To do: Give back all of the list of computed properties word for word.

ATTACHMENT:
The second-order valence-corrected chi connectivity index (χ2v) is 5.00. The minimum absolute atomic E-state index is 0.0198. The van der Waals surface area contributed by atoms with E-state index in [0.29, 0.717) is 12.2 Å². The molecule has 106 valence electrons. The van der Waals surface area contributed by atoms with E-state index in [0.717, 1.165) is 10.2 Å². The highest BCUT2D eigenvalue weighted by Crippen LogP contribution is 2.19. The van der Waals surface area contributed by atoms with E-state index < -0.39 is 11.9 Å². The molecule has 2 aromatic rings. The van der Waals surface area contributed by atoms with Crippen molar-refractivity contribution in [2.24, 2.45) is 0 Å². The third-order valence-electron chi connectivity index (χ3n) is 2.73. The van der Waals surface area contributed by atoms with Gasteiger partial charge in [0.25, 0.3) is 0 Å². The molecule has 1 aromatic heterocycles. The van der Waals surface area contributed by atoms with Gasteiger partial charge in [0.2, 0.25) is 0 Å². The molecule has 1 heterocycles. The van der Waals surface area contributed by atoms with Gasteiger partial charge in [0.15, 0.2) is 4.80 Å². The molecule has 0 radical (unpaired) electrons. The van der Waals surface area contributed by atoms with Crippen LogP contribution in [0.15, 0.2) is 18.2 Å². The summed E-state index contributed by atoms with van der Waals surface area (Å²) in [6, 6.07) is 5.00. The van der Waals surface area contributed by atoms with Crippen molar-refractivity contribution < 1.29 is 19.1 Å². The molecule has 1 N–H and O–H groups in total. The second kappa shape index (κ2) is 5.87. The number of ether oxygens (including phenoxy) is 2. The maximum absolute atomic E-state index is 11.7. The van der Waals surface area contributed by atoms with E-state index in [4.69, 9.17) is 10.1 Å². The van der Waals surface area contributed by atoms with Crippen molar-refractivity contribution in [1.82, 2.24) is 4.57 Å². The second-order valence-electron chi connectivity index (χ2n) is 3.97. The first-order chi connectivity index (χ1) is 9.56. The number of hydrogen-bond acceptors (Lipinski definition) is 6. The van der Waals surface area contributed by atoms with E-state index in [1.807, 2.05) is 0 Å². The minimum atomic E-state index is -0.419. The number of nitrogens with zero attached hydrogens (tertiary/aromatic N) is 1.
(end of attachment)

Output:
The second-order valence-corrected chi connectivity index (χ2v) is 5.00. The minimum absolute atomic E-state index is 0.0198. The van der Waals surface area contributed by atoms with E-state index in [0.29, 0.717) is 12.2 Å². The molecule has 106 valence electrons. The van der Waals surface area contributed by atoms with E-state index in [0.717, 1.165) is 10.2 Å². The highest BCUT2D eigenvalue weighted by Crippen LogP contribution is 2.19. The van der Waals surface area contributed by atoms with E-state index < -0.39 is 11.9 Å². The molecule has 2 aromatic rings. The van der Waals surface area contributed by atoms with Crippen molar-refractivity contribution in [2.24, 2.45) is 0 Å². The third-order valence-electron chi connectivity index (χ3n) is 2.73. The van der Waals surface area contributed by atoms with Gasteiger partial charge in [0.25, 0.3) is 0 Å². The molecule has 1 aromatic heterocycles. The van der Waals surface area contributed by atoms with Gasteiger partial charge in [0.2, 0.25) is 0 Å². The molecule has 1 heterocycles. The van der Waals surface area contributed by atoms with Gasteiger partial charge in [0.15, 0.2) is 4.80 Å². The molecule has 0 radical (unpaired) electrons. The van der Waals surface area contributed by atoms with Crippen LogP contribution in [0.15, 0.2) is 18.2 Å². The summed E-state index contributed by atoms with van der Waals surface area (Å²) in [6, 6.07) is 5.00. The van der Waals surface area contributed by atoms with Crippen molar-refractivity contribution < 1.29 is 19.1 Å². The molecule has 1 N–H and O–H groups in total. The second kappa shape index (κ2) is 5.87. The number of ether oxygens (including phenoxy) is 2. The maximum absolute atomic E-state index is 11.7. The van der Waals surface area contributed by atoms with E-state index in [4.69, 9.17) is 10.1 Å². The van der Waals surface area contributed by atoms with Crippen molar-refractivity contribution in [1.82, 2.24) is 4.57 Å². The second-order valence-electron chi connectivity index (χ2n) is 3.97. The first-order chi connectivity index (χ1) is 9.56. The number of hydrogen-bond acceptors (Lipinski definition) is 6. The van der Waals surface area contributed by atoms with E-state index in [1.807, 2.05) is 0 Å². The minimum atomic E-state index is -0.419. The number of nitrogens with zero attached hydrogens (tertiary/aromatic N) is 1.